Though the rosemary seedlings in my indoor garden are still working their way to the surface, I already have plans for the piney fronds for when they reach their flavorful maturity. This recipe is a great way to use up extra mashed potatoes, and creates a moist, complex bread without too much time or effort. It is also an exceptionally good dinner roll, fun to form and tear off in individual portions and perfect to pair with roasted chicken and braised brussels sprouts.
Baking bread is a lot more about feel, quality ingredients, and the weather than it is precise measurement. Making good bread is a true joy, and while many people feel intimidated by the prospect of hard labor in kneading, I find it to be very therapeutic. Success comes from experience, and experience never comes unless you give it a try.
Potato Rosemary Bread
On bread baking day, mix up a pre-ferment of:
- 1/2 tsp active dry yeast
- 1/2 tsp sugar
- 1/2 cup warm water (105-115 degrees)
- 1 cup all-purpose flour
In a large bowl, combine the water and yeast. Let it sit for five or so minutes until you can smell the yeast waking up (this will look tan, bubbly, and smell like beer - yum!)
Add your flour and with a wooden spoon, mix up the pre-ferment until it is fully incorporated. Cover it with plastic and pop it in the fridge for the day.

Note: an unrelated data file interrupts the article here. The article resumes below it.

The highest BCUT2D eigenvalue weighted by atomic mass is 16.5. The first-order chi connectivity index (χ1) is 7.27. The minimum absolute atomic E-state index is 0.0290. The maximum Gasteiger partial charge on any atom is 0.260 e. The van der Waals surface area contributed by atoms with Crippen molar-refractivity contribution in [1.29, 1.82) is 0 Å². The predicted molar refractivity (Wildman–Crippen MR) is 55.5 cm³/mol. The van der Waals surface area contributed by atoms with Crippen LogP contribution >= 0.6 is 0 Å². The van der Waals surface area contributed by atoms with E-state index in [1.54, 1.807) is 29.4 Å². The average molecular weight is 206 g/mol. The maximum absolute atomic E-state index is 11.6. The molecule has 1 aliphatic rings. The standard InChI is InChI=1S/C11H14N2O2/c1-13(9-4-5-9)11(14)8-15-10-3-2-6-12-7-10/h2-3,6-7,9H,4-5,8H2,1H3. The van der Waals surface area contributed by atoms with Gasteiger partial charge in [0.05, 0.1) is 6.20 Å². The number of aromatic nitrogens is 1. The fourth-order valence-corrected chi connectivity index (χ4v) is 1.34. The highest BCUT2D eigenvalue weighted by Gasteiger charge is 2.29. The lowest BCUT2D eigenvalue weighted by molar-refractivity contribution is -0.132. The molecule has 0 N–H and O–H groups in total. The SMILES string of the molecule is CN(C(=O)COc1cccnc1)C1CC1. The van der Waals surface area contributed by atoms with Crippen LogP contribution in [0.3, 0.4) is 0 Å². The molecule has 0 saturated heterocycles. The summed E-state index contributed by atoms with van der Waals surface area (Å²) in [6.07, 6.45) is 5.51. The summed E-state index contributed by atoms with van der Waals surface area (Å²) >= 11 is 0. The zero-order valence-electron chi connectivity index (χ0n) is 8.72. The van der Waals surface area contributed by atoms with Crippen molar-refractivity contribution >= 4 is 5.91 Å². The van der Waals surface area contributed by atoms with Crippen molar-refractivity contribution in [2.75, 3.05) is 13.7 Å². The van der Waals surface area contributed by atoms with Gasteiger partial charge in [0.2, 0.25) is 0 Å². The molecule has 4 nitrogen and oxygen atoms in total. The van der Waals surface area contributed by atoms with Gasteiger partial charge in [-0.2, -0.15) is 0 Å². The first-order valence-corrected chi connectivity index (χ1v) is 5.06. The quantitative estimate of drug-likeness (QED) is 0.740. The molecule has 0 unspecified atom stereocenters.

In the evening, when you're ready to do the real work, collect the following:
- 3 1/2 cups all purpose (or bread) flour
- 1 tsp active dry yeast
- 2 tsp salt
- 1 cup mashed potatoes (fine if they are flavored with cream, cheese, garlic, etc)
- 4 tbsp coarsely chopped fresh rosemary
- 1 tbsp olive oil
- 1 cup water (warm, 105-115 degrees)
- 1 cup + of the pre-ferment, room temperature
In a small bowl, combine the water and yeast and let sit until bubbly. In a large bowl, combine flour, room temperature pre-ferment, salt, potatoes, and olive oil. Add the yeast water mixture. Mix and squeeze with your hands until the dough forms a ball. Add the chopped rosemary and knead for 10 minutes (about 300 times,) until the rosemary is evenly distributed and the dough is smooth and elastic. Form into a ball and place in a clean oiled bowl. Cover with plastic and let rise in a warm place until double in size.
When it has doubled, butter two cake pans and set them aside. Then punch down the dough (more about deflating than practicing your right hook) and take it out of the bowl. Knead it a few more times to limber it up, and then you are ready to start forming the rolls.
The rolls will be most successful if they have good tension on the top, and a pinch on the bottom. Pinch off a piece of dough slightly larger than a golf ball. On a non-smooth surface, such as a wooden cutting board or table, roll the dough between the sides of your hands, pinky to pinky (palms up) all the while pulling towards the bottom of the ball. Place the roll pinched-side-down in the buttered dish. Arrange them about 1/2 inch apart to fill the cake pan. When you have used all your dough, cover the pans with plastic and let them rise an additional 1/2 hour, until the sides of all the rolls are touching.
Pre-heat your oven to 450 degrees. Carefully peel the plastic off the rolls and pop the dishes in the hot oven. Mist with water to create a better crust.
Bake for about 20 minutes, until tops are golden brown and the interior temperature is 200 degrees.